bio | website | |
---|---|---|
location | France | |
age | 32 | |
visits | member for | 3 years, 7 months |
seen | 55 mins ago | |
stats | profile views | 2,847 |
I'm a former student in physics fond of number theory, especially Hilbert's 8th problem, further generalizations of the Riemann Hypothesis and almost everything related to prime numbers and L Functions. I'm also interested in Galois Theory even though I still don't know much about it.
Oct 19 |
comment |
is there an analogy between fractals and automorphic forms?
Thank you very much for the reference. I'll try to order this book so as to have it for my birthday on November 3rd :-) |
Oct 19 |
asked | is there an analogy between fractals and automorphic forms? |
Oct 15 |
comment |
what would be the consequences on the distribution of primes of $\Lambda=\infty$?
Thank you very much for this wonderful answer. By the way, as English is not my mother tongue, can you tell me whether the spelling "zeros" is correct or not? I've had a doubt about it for quite a long time. |
Oct 15 |
accepted | what would be the consequences on the distribution of primes of $\Lambda=\infty$? |
Oct 15 |
asked | what would be the consequences on the distribution of primes of $\Lambda=\infty$? |
Sep 27 |
comment |
Special values of $\zeta$ outside the real line and the critical strip
I'd say ordinates rather than abscissae. |
Sep 24 |
awarded | Autobiographer |
Sep 23 |
accepted | is $x_{n}\ll \overline{x}_{n}^{2}$? |
Sep 23 |
comment |
is $x_{n}\ll \overline{x}_{n}^{2}$?
Thank you but does your proposed counterexample meet the requirement $n.\overline{x}_{n}\ll_{\varepsilon} n^{1+\varepsilon}$ for all $\varepsilon\gt 0$? It doesn't look obvious to me. |
Sep 23 |
comment |
is $x_{n}\ll \overline{x}_{n}^{2}$?
Not necessarily, indeed. |
Sep 23 |
comment |
is $x_{n}\ll \overline{x}_{n}^{2}$?
$x\ll y$ means the same thing as $x=O(y)$. I added the number theory tags as number theorists are rather familiar with this notation, and the terms of the sequence I consider are positive integers. |
Sep 23 |
asked | is $x_{n}\ll \overline{x}_{n}^{2}$? |
Sep 20 |
comment |
About Goldbach's conjecture
I did manage to establish the relation $r_{0}(n)=O(\log^{4} n)$ in my blog ideasfornumbertheory.wordpress.com. I don't know yet whether it implies the desired upper bound for $\alpha_{n}$ or not though. |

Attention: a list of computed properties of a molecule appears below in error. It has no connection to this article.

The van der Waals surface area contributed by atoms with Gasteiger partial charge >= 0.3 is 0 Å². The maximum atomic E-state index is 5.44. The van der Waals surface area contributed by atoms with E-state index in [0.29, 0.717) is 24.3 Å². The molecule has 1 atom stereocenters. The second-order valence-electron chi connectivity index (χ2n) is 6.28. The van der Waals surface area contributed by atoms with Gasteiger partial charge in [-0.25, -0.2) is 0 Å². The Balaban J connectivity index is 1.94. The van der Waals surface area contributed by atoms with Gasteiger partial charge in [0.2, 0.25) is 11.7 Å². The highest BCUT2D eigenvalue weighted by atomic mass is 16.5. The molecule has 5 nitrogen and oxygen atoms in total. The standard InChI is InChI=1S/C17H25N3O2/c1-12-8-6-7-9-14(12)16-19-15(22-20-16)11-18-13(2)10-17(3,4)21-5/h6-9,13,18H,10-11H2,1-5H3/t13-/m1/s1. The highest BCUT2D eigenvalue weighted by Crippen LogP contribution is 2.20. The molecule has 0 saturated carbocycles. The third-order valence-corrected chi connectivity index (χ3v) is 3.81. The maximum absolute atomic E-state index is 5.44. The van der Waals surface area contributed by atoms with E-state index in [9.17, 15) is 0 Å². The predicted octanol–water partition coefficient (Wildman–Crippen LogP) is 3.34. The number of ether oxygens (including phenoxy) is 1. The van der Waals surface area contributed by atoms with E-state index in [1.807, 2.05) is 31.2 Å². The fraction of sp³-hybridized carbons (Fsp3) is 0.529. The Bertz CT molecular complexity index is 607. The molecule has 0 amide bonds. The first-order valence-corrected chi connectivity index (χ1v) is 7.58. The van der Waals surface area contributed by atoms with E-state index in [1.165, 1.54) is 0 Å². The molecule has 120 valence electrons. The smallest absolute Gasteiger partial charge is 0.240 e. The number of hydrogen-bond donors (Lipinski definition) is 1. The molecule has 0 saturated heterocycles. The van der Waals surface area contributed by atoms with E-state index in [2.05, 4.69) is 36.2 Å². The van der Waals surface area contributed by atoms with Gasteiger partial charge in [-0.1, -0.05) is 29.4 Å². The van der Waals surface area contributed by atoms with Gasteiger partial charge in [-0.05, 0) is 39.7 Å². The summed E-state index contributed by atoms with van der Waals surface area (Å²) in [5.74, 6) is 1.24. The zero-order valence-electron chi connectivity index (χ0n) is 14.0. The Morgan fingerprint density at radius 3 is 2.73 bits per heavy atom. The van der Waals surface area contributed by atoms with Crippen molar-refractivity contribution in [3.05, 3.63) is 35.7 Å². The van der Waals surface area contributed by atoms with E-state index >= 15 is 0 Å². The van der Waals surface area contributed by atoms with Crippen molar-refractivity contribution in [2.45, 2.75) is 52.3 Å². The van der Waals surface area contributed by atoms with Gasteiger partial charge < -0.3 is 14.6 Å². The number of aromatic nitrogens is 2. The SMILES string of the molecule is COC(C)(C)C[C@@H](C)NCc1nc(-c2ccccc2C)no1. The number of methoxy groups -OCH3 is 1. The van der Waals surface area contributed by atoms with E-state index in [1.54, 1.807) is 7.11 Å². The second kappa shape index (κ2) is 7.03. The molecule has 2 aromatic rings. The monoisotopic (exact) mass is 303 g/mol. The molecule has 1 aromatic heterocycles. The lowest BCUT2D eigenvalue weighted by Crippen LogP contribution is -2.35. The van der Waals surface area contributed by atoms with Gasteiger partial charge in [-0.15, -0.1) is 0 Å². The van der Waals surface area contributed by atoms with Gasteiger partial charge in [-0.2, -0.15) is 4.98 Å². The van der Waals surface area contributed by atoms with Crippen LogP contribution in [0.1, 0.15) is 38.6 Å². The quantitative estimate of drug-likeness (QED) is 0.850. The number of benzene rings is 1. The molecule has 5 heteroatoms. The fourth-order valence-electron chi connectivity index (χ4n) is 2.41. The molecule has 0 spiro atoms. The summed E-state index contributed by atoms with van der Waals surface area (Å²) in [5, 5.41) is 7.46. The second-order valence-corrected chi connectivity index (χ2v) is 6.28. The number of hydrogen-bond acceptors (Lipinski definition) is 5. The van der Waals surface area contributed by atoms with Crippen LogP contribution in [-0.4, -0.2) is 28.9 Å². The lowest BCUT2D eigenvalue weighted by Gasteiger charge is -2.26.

Aug 6 |
revised |
About Goldbach's conjecture
added 207 characters in body |
Aug 5 |
accepted | Best error terms for functions related to square free numbers |
Aug 5 |
comment |
The shortest interval for which the prime number theorem holds
My Robert&Collins dictionary confirms that the noun needs an 's'. It's the first time (and probably the last too) that I'm right against Terence Tao, but unfortunately not in number theory... |
Aug 5 |
comment |
The shortest interval for which the prime number theorem holds
Aside any mathematical consideration, and even though English is not my mother tongue, it seems that 'heuristic' is an adjective whereas the corresponding noun is 'heuristics' with an 's' as in 'physics'. Apart from that this question appears to be very interesting and I would be thrilled to learn that the considered heuristics would finally turn out to be correct. |
Aug 5 |
comment |
The shortest interval for which the prime number theorem holds
Simply a given non trivial zero of a given primitive L-function F should be analogous to an algebraic number determining its minimal polynomial and its different conjugates, which would be the other non trivial zeros of F in this analogy. |
Aug 5 |
asked | Best error terms for functions related to square free numbers |
Aug 5 |
comment |
The shortest interval for which the prime number theorem holds
I know, but Haseo Ki et al. suggest in an article about the unicity of l-functions in the extended Selberg class that it is likely that no two such L-functions share a non trivial zero. This would mean that a single non trivial zero determines entirely an l-function, and thus its non trivial zeros may depend on one another in some way. Moreover I shall give an argument in favor of the conjecture above when I'm back home. |